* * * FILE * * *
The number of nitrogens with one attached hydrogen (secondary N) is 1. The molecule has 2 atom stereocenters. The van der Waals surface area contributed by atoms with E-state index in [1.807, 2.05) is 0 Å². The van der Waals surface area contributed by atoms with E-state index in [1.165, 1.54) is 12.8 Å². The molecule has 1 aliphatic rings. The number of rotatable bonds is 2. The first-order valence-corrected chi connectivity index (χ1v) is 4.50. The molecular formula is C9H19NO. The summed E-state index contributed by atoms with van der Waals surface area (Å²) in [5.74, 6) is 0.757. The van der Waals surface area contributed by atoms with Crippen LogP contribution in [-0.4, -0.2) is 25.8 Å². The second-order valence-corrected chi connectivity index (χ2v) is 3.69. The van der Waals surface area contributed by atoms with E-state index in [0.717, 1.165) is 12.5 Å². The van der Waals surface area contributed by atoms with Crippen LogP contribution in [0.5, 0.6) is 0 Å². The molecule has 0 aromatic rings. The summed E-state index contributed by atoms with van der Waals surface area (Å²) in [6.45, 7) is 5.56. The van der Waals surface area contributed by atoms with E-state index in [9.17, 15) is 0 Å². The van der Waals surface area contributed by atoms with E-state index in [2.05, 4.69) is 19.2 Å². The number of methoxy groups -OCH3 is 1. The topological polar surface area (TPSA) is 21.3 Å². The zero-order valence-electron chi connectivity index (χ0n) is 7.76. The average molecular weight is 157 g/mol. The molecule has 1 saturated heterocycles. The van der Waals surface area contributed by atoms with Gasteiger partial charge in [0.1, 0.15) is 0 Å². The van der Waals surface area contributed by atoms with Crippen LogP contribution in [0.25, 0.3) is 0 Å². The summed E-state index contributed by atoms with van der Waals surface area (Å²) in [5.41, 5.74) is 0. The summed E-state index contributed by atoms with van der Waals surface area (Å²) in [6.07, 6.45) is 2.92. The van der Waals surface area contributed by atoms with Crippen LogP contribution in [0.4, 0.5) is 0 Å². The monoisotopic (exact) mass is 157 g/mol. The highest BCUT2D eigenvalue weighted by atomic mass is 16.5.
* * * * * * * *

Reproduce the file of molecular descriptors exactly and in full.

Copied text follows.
The number of nitrogens with one attached hydrogen (secondary N) is 1. The molecule has 2 atom stereocenters. The van der Waals surface area contributed by atoms with E-state index in [1.807, 2.05) is 0 Å². The van der Waals surface area contributed by atoms with E-state index in [1.165, 1.54) is 12.8 Å². The molecule has 1 aliphatic rings. The number of rotatable bonds is 2. The first-order valence-corrected chi connectivity index (χ1v) is 4.50. The molecular formula is C9H19NO. The summed E-state index contributed by atoms with van der Waals surface area (Å²) in [5.74, 6) is 0.757. The van der Waals surface area contributed by atoms with Crippen LogP contribution in [-0.4, -0.2) is 25.8 Å². The second-order valence-corrected chi connectivity index (χ2v) is 3.69. The van der Waals surface area contributed by atoms with E-state index in [0.717, 1.165) is 12.5 Å². The van der Waals surface area contributed by atoms with Crippen LogP contribution in [0.5, 0.6) is 0 Å². The molecule has 0 aromatic rings. The summed E-state index contributed by atoms with van der Waals surface area (Å²) in [6.45, 7) is 5.56. The van der Waals surface area contributed by atoms with E-state index in [9.17, 15) is 0 Å². The van der Waals surface area contributed by atoms with E-state index in [2.05, 4.69) is 19.2 Å². The number of methoxy groups -OCH3 is 1. The topological polar surface area (TPSA) is 21.3 Å². The zero-order valence-electron chi connectivity index (χ0n) is 7.76. The average molecular weight is 157 g/mol. The molecule has 1 saturated heterocycles. The van der Waals surface area contributed by atoms with Gasteiger partial charge in [0.1, 0.15) is 0 Å². The van der Waals surface area contributed by atoms with Crippen LogP contribution in [0.25, 0.3) is 0 Å². The summed E-state index contributed by atoms with van der Waals surface area (Å²) in [5.41, 5.74) is 0. The summed E-state index contributed by atoms with van der Waals surface area (Å²) in [6.07, 6.45) is 2.92. The van der Waals surface area contributed by atoms with Crippen LogP contribution in [0.4, 0.5) is 0 Å². The monoisotopic (exact) mass is 157 g/mol. The highest BCUT2D eigenvalue weighted by atomic mass is 16.5.